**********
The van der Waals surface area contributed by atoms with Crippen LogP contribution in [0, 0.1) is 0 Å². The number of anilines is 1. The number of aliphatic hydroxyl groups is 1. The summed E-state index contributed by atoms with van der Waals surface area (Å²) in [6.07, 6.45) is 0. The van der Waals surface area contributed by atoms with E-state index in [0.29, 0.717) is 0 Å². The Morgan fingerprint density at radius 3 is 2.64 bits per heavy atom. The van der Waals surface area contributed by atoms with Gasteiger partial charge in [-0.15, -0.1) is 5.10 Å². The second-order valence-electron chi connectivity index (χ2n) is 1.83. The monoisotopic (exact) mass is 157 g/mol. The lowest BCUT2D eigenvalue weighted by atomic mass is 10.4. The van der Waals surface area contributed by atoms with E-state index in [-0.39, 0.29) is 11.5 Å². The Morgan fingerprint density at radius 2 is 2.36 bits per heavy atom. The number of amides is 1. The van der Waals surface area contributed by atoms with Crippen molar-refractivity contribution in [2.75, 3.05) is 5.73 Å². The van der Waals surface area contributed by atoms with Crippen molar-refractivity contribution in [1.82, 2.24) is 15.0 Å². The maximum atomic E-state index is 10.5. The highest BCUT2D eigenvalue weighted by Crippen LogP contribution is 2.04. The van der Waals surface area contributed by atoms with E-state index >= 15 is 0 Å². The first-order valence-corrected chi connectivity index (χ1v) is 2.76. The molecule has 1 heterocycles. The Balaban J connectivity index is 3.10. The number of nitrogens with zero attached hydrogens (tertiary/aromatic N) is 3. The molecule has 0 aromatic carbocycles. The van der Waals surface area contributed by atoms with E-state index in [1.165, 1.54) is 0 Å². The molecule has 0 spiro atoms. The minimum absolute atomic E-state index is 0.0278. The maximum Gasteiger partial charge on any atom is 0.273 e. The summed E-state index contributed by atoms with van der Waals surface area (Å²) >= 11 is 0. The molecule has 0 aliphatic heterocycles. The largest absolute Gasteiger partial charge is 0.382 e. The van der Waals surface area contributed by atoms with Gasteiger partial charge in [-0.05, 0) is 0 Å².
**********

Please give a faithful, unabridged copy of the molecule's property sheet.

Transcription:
The van der Waals surface area contributed by atoms with Crippen LogP contribution in [0, 0.1) is 0 Å². The number of anilines is 1. The number of aliphatic hydroxyl groups is 1. The summed E-state index contributed by atoms with van der Waals surface area (Å²) in [6.07, 6.45) is 0. The van der Waals surface area contributed by atoms with E-state index in [0.29, 0.717) is 0 Å². The Morgan fingerprint density at radius 3 is 2.64 bits per heavy atom. The van der Waals surface area contributed by atoms with Gasteiger partial charge in [-0.15, -0.1) is 5.10 Å². The second-order valence-electron chi connectivity index (χ2n) is 1.83. The monoisotopic (exact) mass is 157 g/mol. The lowest BCUT2D eigenvalue weighted by atomic mass is 10.4. The van der Waals surface area contributed by atoms with E-state index in [-0.39, 0.29) is 11.5 Å². The Morgan fingerprint density at radius 2 is 2.36 bits per heavy atom. The number of amides is 1. The van der Waals surface area contributed by atoms with Crippen molar-refractivity contribution in [2.75, 3.05) is 5.73 Å². The van der Waals surface area contributed by atoms with Crippen molar-refractivity contribution in [1.82, 2.24) is 15.0 Å². The maximum atomic E-state index is 10.5. The highest BCUT2D eigenvalue weighted by Crippen LogP contribution is 2.04. The van der Waals surface area contributed by atoms with E-state index >= 15 is 0 Å². The first-order valence-corrected chi connectivity index (χ1v) is 2.76. The molecule has 1 heterocycles. The Balaban J connectivity index is 3.10. The number of nitrogens with zero attached hydrogens (tertiary/aromatic N) is 3. The molecule has 0 aromatic carbocycles. The van der Waals surface area contributed by atoms with E-state index in [1.165, 1.54) is 0 Å². The molecule has 0 spiro atoms. The minimum absolute atomic E-state index is 0.0278. The maximum Gasteiger partial charge on any atom is 0.273 e. The summed E-state index contributed by atoms with van der Waals surface area (Å²) >= 11 is 0. The molecule has 0 aliphatic heterocycles. The largest absolute Gasteiger partial charge is 0.382 e. The van der Waals surface area contributed by atoms with Gasteiger partial charge in [-0.05, 0) is 0 Å².